A refugee camp has opened on the Greek island of Samos, where no one is allowed in or out. The camp is fenced with barbed wire and there are security cameras, x-ray scanners and magnetic doors.
Only people with a smart card can enter and the gates remain closed in the evening and at night. It is the first camp created in this way, with what is called “closed and controlled access”. Four more will follow on the other Greek islands, including Leros.
‘Asylum seekers are not criminals’
According to the government in Athens, living conditions in the camp are much better than in the older camps, such as the burnt Moria camp on Lesvos last year. They are overcrowded and people live there in appalling conditions.
However, human rights clubs are concerned about the new closed camps. They find that the access restrictions are very strict. Closed reception centers would, among other things, “restrict asylum seekers’ access to services” and “increase the detrimental impact of imprisonment on people’s mental health,” according to nearly 50 NGOs, including Amnesty International.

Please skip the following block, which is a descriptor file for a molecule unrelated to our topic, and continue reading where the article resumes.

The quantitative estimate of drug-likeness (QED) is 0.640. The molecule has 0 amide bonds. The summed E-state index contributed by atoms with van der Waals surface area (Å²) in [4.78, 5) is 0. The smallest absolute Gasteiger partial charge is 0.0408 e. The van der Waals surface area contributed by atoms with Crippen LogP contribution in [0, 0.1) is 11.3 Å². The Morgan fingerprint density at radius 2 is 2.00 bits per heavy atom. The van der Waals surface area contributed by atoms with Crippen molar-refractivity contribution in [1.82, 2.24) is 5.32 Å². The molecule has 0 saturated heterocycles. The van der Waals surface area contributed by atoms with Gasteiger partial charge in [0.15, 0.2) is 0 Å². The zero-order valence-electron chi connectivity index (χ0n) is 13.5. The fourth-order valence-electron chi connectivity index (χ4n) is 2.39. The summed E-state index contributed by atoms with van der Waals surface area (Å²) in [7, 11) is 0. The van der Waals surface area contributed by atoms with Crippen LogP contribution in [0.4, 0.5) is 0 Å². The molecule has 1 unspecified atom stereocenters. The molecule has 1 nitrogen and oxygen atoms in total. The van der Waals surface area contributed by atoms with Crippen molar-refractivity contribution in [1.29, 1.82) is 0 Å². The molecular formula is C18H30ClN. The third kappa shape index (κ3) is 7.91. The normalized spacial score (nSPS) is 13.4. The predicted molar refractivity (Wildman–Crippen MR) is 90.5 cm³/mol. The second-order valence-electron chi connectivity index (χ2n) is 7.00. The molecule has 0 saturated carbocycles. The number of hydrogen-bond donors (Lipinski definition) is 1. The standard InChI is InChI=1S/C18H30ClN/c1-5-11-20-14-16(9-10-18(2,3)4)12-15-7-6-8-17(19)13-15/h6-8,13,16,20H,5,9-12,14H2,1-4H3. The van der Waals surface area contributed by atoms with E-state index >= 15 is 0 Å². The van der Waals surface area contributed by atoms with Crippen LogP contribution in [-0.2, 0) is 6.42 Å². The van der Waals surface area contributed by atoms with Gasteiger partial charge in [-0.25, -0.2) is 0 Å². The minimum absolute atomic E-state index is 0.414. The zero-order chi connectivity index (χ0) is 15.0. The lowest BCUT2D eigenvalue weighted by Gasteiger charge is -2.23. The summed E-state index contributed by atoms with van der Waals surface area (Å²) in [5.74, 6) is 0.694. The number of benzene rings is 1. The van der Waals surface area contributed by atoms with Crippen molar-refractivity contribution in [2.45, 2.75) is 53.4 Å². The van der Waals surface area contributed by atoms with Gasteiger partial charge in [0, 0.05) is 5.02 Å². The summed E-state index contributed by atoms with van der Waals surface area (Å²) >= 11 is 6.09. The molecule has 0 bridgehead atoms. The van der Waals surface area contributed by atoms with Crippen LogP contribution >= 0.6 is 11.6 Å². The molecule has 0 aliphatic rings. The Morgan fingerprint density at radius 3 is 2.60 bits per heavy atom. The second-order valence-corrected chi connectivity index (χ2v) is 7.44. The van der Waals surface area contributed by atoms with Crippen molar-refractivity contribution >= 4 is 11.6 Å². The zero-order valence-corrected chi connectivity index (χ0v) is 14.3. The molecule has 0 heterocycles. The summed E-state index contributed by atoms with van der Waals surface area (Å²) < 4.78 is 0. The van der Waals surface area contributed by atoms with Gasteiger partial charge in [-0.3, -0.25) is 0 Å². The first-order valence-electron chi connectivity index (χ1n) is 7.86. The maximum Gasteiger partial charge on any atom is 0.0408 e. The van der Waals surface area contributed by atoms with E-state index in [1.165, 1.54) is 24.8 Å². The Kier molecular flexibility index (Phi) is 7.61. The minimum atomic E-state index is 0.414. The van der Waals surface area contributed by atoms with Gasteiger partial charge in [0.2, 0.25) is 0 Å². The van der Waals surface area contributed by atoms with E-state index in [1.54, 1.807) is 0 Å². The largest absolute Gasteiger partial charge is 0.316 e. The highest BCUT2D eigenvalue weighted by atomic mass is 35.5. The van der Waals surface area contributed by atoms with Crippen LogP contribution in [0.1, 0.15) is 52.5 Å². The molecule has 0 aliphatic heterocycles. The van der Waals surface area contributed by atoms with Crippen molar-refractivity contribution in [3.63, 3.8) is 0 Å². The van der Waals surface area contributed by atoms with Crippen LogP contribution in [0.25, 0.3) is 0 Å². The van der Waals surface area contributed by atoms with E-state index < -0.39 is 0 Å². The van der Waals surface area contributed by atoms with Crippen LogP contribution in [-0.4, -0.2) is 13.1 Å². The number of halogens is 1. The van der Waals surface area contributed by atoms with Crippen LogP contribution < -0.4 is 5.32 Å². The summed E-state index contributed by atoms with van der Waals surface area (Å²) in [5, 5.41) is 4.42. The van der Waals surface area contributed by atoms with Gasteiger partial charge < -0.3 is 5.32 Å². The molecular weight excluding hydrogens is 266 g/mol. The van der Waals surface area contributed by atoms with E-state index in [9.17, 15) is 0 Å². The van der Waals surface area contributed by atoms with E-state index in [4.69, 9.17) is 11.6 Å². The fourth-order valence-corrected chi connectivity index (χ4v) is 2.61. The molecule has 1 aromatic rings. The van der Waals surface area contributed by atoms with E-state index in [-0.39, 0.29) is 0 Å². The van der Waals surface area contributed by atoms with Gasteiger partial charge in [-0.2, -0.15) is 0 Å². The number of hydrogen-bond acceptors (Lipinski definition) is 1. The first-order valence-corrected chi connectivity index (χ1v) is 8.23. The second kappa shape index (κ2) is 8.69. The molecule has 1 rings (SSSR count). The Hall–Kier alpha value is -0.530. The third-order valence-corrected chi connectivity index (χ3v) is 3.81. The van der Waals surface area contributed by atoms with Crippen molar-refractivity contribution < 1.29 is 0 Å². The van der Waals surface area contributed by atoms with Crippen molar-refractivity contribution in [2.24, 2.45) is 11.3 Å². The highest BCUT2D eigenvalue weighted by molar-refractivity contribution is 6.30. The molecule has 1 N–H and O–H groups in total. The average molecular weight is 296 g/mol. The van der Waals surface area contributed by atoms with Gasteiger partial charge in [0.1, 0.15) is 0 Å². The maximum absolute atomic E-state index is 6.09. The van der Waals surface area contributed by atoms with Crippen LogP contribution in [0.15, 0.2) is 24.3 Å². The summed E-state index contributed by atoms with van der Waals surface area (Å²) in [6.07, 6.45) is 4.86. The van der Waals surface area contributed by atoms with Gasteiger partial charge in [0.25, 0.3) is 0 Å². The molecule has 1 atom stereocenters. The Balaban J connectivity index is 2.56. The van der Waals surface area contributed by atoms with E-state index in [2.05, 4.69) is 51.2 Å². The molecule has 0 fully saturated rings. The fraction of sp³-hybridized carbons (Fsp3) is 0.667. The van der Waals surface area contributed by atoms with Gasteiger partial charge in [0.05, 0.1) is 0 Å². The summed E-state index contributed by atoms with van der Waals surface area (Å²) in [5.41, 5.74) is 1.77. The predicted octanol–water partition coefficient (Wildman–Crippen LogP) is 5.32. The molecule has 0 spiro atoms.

“Asylum seekers deserve protection,” says Mireille Girard of the UN Refugee Agency. They are not criminals or a danger to society, they are people who need help. We think the camps should be open.”
Greek Asylum Minister, Notis Mitarashi, said that in recent years, many asylum seekers have arrived in Greece via Turkey, mainly from Syria, Afghanistan and Iraq, although numbers have shrunk by 90% compared to 2019. According to humanitarian aid organizations, this is due to repatriation. Boats that systematically carry refugees out to sea. The Greek government denies this.
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